Friday, August 25, 2000

Back to school: Foil those bullies on the bus

Prepare students, talk to officials to stop intimidating behavior among kids

By Cindy Kranz
The Cincinnati Enquirer

        It's the first day on the bus for a nervous 6-year-old girl who's wearing a new outfit with matching hairbows.

        She sits in the fourth seat back on the left with a friendly neighbor, but there's a cluster of 10-year-old girls behind her. “Look at the dweeb's hairbows,” one says. The others laugh. The first-grader is humiliated to tears and won't wear the hairbows again.

        That kind of scenario fills many children with dread as school resumes. For some, back to school means back-to-bullying on the bus.

        While bullies are everywhere — the playground, locker rooms, the cafeteria, they thrive on school buses where they have a captive audience and a bus driver whose focus is on the road.

  William Voors, a Fort Wayne, Ind., psychotherapist who conducts bully awareness and prevention workshops, offers these suggestions for bully-proofing the bus:

  • Try to ignore the bully. Bullies often stop if they don't have an audience. Ignoring may be difficult, however. Sometimes, it can't be done.
  • If you continue to be bullied, tell the bully to stop. Look him or her in the eye, and without name calling, say, “I want you to stop it.”
  • Try to sit with kids who are friends, or at least kids you feel safe with.
  • Don't provoke the bully by staring because staring is seen as confrontational.   • Practice sitting up straight. Walk tall. Walk confident. Targets of bullies often slouch in their seats or when they walk, which fuels the bully.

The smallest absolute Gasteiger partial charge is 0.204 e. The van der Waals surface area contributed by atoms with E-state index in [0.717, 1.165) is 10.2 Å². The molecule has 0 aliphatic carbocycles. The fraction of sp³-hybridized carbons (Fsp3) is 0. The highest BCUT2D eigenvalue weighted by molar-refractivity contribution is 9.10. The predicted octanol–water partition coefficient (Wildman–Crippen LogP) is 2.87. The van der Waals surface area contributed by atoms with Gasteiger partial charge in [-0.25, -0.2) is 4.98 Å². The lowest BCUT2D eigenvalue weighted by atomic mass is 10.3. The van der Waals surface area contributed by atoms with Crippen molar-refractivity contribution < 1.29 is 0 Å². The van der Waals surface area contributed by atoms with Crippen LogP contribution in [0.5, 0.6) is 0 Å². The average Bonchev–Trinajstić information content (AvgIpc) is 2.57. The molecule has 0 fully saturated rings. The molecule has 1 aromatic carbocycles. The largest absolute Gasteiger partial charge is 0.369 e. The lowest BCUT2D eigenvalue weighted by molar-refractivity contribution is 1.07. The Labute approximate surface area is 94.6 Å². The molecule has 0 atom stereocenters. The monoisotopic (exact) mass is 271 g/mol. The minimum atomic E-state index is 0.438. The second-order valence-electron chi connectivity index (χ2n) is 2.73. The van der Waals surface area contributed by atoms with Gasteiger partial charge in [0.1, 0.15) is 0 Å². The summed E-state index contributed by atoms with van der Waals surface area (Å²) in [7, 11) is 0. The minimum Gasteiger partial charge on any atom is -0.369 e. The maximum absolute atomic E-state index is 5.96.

• If problems continue, tell the bus driver. If that doesn't help, tell the principal. Tell your parents.

  • Listen to your children when they tell you they're being bullied.
  • Try to brainstorm solutions with your child.
  • Document in writing what happened, where, when and who your child is having problems with. Report the information to the school principal. Find out the school's policy and what the school is going to do about your child's situation.
  • Try not to be confrontational. Maintain a cooperative attitude because schools are usually trying to do their best.
  • If your child has been physically or sexually assaulted, tell police and the school.

        “I think the kids are trying to find their own space and see what they can and cannot do,” says Phil Hackett, principal at Greene Intermediate School, Blue Ash. “It tends to calm down as kids adjust to each other, as kids are punished for things they shouldn't be doing, and as kids begin to understand the expectations the bus driver has.”

        Being educated and prepared can help students and school administrators defend against the school-bus bully, says Mr. Hackett and other experts. So can practicing techniques to deflect or prevent bully behavior. Techniques range from using humor to defuse a situation to hiring school bus monitors.

        The first step is making sure students know what bully behavior is. Bullying is saying or doing anything hostile that hurts another person, making them feel uncomfortable, unsafe or intimidated. It can be physical, verbal, sexual or emotional. And it happens everywhere — in the city and in the suburbs.

Real life

        Three 11-year-old students at Greene Intermediate School and Sycamore Junior High say the worst bullying they've encountered is on the bus and at the bus stop. The Enquirer is not naming bully targets or their parents to avoid further harassment.

        When one student was a fifth-grader, four junior high students on the bus physically bullied him and taunted him by calling him “gay.”

        Experts warn to watch for bullies who manipulate the situation and get the target in trouble. That's what happened to this boy.

        “I was called gay. They'd say it softly, and I'd say, "No, I'm not!' loudly. The bus driver hears me and writes me up.” The bullying didn't stop until the end of the year.

        Another boy was ridiculed last year for the slightest thing — if he sneezed loudly or if he tried to sit in a different seat. “They wouldn't let me go past without punching or tripping me. I told the bus driver. The situation improved, but didn't stop.”